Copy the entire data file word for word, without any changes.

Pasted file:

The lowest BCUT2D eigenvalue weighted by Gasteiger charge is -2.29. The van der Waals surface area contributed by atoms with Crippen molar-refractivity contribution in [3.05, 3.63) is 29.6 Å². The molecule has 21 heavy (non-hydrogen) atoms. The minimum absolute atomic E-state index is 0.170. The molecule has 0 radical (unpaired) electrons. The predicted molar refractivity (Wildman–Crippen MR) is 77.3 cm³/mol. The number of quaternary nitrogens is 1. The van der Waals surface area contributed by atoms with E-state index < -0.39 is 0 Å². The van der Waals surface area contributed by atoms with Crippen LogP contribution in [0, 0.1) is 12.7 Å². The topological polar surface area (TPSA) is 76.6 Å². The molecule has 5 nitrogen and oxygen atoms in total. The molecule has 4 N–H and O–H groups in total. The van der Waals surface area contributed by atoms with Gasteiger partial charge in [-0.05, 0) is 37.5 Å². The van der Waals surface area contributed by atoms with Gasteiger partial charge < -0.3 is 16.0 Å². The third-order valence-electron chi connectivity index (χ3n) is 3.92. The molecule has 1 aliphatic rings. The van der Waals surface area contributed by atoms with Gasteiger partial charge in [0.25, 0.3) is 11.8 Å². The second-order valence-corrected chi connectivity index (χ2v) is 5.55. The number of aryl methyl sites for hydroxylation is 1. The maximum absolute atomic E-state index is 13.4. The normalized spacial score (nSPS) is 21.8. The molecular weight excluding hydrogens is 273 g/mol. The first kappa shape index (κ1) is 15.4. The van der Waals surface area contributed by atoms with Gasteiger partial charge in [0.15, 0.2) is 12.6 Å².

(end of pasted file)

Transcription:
The lowest BCUT2D eigenvalue weighted by Gasteiger charge is -2.29. The van der Waals surface area contributed by atoms with Crippen molar-refractivity contribution in [3.05, 3.63) is 29.6 Å². The molecule has 21 heavy (non-hydrogen) atoms. The minimum absolute atomic E-state index is 0.170. The molecule has 0 radical (unpaired) electrons. The predicted molar refractivity (Wildman–Crippen MR) is 77.3 cm³/mol. The number of quaternary nitrogens is 1. The van der Waals surface area contributed by atoms with E-state index < -0.39 is 0 Å². The van der Waals surface area contributed by atoms with Crippen LogP contribution in [0, 0.1) is 12.7 Å². The topological polar surface area (TPSA) is 76.6 Å². The molecule has 5 nitrogen and oxygen atoms in total. The molecule has 4 N–H and O–H groups in total. The van der Waals surface area contributed by atoms with Gasteiger partial charge in [-0.05, 0) is 37.5 Å². The van der Waals surface area contributed by atoms with Gasteiger partial charge < -0.3 is 16.0 Å². The third-order valence-electron chi connectivity index (χ3n) is 3.92. The molecule has 1 aliphatic rings. The van der Waals surface area contributed by atoms with Gasteiger partial charge in [0.25, 0.3) is 11.8 Å². The second-order valence-corrected chi connectivity index (χ2v) is 5.55. The number of aryl methyl sites for hydroxylation is 1. The maximum absolute atomic E-state index is 13.4. The normalized spacial score (nSPS) is 21.8. The molecular weight excluding hydrogens is 273 g/mol. The first kappa shape index (κ1) is 15.4. The van der Waals surface area contributed by atoms with Gasteiger partial charge in [0.15, 0.2) is 12.6 Å².